From The Gospel of Mark, by Mary Healy, commenting on Mark 1:1-8
The first verse of the Gospel is a title to the whole work. Like Matthew and John, Mark opens with an echo of the book of Genesis. The beginning recalls the first line of the creation narrative in Gen 1:1, and suggests that the good news that Mark is about to tell is a new beginning, a new work of God as original and stupendous as the creation of the universe.
What does gospel mean here? The Greek word euangelion (root of the English word evangelize) means “good news” or “joyful tidings,” and often referred to festive public occasions such as a military victory or the coronation of the emperor. An inscription from about 9 BC calls the birthday of Caesar Augustus “good news for the world.”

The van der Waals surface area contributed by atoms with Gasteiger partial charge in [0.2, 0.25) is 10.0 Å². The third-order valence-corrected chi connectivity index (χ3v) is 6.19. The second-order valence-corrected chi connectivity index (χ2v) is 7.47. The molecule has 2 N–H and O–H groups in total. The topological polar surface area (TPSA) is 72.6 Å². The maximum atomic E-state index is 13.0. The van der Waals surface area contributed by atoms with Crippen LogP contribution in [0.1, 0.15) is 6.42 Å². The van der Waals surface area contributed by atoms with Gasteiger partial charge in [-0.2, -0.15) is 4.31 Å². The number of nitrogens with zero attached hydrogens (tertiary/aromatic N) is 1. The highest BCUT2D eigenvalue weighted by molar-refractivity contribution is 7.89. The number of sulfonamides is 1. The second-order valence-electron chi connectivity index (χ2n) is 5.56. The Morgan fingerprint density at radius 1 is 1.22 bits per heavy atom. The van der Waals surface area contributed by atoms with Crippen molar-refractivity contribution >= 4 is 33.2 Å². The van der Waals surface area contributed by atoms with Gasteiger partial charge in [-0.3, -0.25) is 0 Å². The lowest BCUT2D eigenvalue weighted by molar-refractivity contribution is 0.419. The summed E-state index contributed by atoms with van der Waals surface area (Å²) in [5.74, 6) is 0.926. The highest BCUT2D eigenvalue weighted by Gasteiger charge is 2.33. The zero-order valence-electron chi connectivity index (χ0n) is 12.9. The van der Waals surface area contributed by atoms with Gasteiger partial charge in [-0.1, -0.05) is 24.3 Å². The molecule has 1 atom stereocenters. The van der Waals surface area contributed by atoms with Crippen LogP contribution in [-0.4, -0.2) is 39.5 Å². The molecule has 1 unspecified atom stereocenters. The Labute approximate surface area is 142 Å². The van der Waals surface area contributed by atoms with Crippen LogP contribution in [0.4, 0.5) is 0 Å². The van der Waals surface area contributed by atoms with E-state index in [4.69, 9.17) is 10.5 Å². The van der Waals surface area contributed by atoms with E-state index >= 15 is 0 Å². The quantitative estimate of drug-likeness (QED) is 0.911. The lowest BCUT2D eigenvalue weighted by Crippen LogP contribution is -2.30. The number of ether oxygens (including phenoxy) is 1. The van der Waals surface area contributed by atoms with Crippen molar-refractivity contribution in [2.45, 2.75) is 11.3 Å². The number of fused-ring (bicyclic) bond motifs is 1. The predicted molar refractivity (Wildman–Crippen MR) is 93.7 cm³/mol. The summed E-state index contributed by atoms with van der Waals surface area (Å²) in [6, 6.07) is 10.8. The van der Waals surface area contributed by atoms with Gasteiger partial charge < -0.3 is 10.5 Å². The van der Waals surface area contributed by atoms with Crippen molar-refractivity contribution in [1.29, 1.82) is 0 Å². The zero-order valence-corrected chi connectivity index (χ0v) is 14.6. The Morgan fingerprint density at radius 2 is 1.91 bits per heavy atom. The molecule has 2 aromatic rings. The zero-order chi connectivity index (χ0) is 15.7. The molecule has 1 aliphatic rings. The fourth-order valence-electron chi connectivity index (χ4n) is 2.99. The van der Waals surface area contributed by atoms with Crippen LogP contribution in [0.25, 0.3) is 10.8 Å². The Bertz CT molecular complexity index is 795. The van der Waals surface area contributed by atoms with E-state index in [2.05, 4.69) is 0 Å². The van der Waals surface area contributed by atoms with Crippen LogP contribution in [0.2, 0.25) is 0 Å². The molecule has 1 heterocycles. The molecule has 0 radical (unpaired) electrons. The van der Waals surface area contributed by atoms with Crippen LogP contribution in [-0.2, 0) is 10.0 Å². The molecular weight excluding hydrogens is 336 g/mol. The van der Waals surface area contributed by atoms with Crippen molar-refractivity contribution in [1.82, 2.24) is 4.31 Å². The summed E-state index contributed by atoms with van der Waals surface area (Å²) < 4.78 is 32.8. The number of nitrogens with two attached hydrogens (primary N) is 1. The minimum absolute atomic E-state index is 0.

For the Old Testament prophets, especially Isaiah, the “good news” is not a past event but a promise that God is coming to save his people:
Go up onto a high mountain,
Zion, herald of glad tidings;
Cry out at the top of your voice,
Jerusalem, herald of good news!
Fear not to cry out
and say to the cities of Judah:
Here is your God! (Isa 40:9; see Isa 52:7; 61:1)
Mark’s announcement of “the beginning of the good news” is a resounding proclamation that now, in Jesus, the long-promised visitation of God has begun. The gospel is something to be preached (1:14; 13:10; 14:9; 16:15) and believed in (1:15). Indeed, so good is this good news that it is worth more than life itself (Mark 8:35; 10:29–30).
What is the content of this good news? In a word, it is that Jesus is the Christ, the Son the God.